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The wide forest shots were a processing challenge. The team broke up foreground, midground and backgrounds for easier rendering and treated textures and model complexity as separate resolution requirements per shot. Elise explained, "We worked in LOD builds, considering each asset's design and its common use while in preproduction. It also allowed complete control over every asset placement so the director had full flexibility on the look of each shot."

Subtle Style
While at first glance, 'Legend of Enyo' may seem to have a realistic look and feel, early on the decision was made to stylise the assets and backgrounds in a way that was subtle but strong enough to have its own identity. Because a large percentage of the Art Department came from a traditional 2D animated background like Piero - most were former Disney artists - this was a welcome approach. Most of the effects concept design was done by 2D FX artists, producing colour sketches, 2D animations or rough animations in After Effects or Flash, passed to the 3D artists to translate. They generally avoided magical fantasy colours for the effects, keeping them earthy and desaturated.

Among Modelling & Technical Director Elise Deglau's responsiblilities were special effects, many of which involved character interactions. "We were using Maya fluids for special shots where characters wade through water, for example, and often treated the foggy episodes with depth layers in the edit. Explosions and fire would have been tricks with lighting, rendered as a Maya effect and edited in," she said.

2D/3D Blending
Piero said, "Like the lighters, some of the texture artists also found stylising the textures a challenge. But once they understood how to blend a 2D creative idea with a 3D texture, they ran with it. I wanted to see the occasional brush stroke in the textures, whether it was on a rock or on a skin tone. Texture artists frequently carry texture libraries around with them but as the style and look of this production was very specific, we tried to control the texture library as much as possible for consistency.

"Many textures were based on photos that Piero, other artists on the team and I took," said Tim. "Although photos were used as a starting point, the final textures were a blend of photographic and painted elements. The shaders for these textures were generated in Mental Ray utilising multiple layering of maps to achieve the desired look. Normals based bump and displacement maps were used, and a blend of raytraced reflections and reflection maps."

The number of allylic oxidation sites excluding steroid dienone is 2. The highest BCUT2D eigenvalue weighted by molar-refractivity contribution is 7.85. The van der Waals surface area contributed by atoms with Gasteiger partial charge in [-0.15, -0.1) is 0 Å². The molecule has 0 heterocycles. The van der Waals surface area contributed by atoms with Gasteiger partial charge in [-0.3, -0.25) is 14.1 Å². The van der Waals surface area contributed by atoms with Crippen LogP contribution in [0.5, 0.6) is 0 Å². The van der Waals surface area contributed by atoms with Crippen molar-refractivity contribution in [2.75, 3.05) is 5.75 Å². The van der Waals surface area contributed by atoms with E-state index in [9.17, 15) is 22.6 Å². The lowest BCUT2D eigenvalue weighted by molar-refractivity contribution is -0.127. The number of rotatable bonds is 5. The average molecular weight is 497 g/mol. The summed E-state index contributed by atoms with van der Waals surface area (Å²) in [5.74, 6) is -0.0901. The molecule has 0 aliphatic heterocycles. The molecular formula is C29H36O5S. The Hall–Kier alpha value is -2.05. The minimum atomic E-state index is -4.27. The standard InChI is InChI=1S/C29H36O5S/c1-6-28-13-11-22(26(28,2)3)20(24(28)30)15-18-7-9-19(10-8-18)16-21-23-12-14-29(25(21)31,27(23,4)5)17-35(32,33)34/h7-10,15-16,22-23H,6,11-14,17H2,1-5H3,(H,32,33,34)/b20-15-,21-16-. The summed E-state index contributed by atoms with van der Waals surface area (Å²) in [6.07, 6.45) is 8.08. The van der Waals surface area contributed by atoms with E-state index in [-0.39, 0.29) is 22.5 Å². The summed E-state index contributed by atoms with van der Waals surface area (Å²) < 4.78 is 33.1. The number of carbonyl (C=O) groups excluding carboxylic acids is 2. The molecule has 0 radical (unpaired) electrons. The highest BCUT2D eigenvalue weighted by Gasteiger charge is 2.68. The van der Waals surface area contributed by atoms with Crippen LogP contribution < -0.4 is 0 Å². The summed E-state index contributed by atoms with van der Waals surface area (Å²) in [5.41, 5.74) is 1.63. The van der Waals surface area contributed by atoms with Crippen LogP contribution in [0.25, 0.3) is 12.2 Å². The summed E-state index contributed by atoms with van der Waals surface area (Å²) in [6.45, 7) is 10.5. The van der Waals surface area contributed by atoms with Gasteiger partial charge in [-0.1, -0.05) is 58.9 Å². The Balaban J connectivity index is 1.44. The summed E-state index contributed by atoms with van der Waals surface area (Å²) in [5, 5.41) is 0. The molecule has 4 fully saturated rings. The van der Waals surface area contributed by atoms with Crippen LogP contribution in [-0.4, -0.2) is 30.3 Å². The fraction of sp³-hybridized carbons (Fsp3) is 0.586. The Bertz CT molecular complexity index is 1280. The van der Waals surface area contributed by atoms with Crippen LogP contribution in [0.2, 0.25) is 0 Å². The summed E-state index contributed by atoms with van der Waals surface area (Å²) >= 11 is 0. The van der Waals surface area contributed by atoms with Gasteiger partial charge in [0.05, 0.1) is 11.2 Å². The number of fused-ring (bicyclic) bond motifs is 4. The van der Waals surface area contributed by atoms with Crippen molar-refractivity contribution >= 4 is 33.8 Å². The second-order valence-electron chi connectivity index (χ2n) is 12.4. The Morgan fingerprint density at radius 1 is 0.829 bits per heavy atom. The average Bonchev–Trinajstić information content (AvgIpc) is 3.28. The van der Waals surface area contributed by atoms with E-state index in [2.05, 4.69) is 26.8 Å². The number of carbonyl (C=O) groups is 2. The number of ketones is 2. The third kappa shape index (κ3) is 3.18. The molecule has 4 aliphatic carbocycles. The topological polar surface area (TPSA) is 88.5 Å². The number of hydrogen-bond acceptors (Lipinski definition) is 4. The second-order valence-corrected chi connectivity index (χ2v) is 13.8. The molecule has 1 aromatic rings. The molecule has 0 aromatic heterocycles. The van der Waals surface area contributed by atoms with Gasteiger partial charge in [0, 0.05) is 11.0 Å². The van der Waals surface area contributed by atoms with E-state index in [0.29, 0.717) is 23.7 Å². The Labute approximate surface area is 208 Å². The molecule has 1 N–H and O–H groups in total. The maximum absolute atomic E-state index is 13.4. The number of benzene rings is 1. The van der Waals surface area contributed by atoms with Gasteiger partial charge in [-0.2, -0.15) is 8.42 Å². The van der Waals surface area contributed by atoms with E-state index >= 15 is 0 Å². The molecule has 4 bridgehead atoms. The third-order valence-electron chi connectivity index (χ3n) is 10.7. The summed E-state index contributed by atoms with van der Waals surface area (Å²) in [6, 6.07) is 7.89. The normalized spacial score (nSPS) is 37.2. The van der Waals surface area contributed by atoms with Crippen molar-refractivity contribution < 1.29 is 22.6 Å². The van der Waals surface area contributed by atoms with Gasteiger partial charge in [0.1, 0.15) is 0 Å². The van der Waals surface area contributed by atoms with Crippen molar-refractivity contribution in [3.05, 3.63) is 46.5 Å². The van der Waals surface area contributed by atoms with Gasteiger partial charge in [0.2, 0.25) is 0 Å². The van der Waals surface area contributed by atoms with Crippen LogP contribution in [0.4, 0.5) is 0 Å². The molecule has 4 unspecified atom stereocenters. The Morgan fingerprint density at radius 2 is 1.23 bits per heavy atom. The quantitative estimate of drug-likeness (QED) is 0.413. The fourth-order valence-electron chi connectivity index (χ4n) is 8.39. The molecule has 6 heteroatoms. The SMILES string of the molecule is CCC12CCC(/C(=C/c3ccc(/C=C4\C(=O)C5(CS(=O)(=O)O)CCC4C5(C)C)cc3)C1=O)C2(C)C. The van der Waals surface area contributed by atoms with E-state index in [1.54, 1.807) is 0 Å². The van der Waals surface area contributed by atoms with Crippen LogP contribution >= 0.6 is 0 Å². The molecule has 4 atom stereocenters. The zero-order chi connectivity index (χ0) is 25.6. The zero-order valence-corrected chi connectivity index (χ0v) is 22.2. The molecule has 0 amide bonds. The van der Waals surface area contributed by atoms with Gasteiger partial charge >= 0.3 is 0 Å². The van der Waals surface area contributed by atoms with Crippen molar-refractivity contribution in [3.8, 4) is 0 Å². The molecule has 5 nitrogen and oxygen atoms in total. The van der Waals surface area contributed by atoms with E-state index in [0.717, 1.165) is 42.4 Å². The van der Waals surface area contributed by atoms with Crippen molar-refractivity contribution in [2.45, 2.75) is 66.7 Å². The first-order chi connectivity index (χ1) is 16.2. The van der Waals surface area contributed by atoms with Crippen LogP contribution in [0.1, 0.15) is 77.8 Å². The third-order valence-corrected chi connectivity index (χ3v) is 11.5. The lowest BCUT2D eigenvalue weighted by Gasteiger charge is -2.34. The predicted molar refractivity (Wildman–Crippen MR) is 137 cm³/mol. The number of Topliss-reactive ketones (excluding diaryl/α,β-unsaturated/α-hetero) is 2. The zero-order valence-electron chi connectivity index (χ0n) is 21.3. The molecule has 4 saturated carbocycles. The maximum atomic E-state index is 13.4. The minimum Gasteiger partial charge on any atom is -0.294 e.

Rocks and More Rocks
Piero said, "I also encouraged the artists to be creative with texture choices, perhaps using an aquatic coral-like texture for wood or a marine skin pattern for plants. After all, this is not planet earth. Most exterior textures had to look weathered by the harsh conditions, but within the dark underworld locations, you will find some of the vibrant colours of the dry world come to life."
Also, despite appearances, their rock texture library wasn't actually that big. Piero preferred form and lighting to determine a change in mood and location, rather than having too many basic texture variants, such as rocks and ground surfacing. However, while many textures could be reused in multiple episodes, several episode-specific textures were made for locations only encountered once or twice. Elise said, "We had default rocks and feature rocks. Each episode needed its own feel as the characters arrived somewhere new. The default rocks would also have to be treated, perhaps just a hue change, to fit into new sets. We swapped out variations and painted the same texture type to fit a new rock shape." The library also contained low and high resolution versions of many textures for close-ups.

Texture Tiles
Producing a high quality 3D series of 26 episodes, travelling through unfamiliar territory, on a modest TV budget required the team to be clever at convincing the audience that every episode played out within a completely new, very large set. Each episode contained several hexagonal sub-sets about 100 metres wide, that could be stitched together on any side, and work as a seamless part of a master set.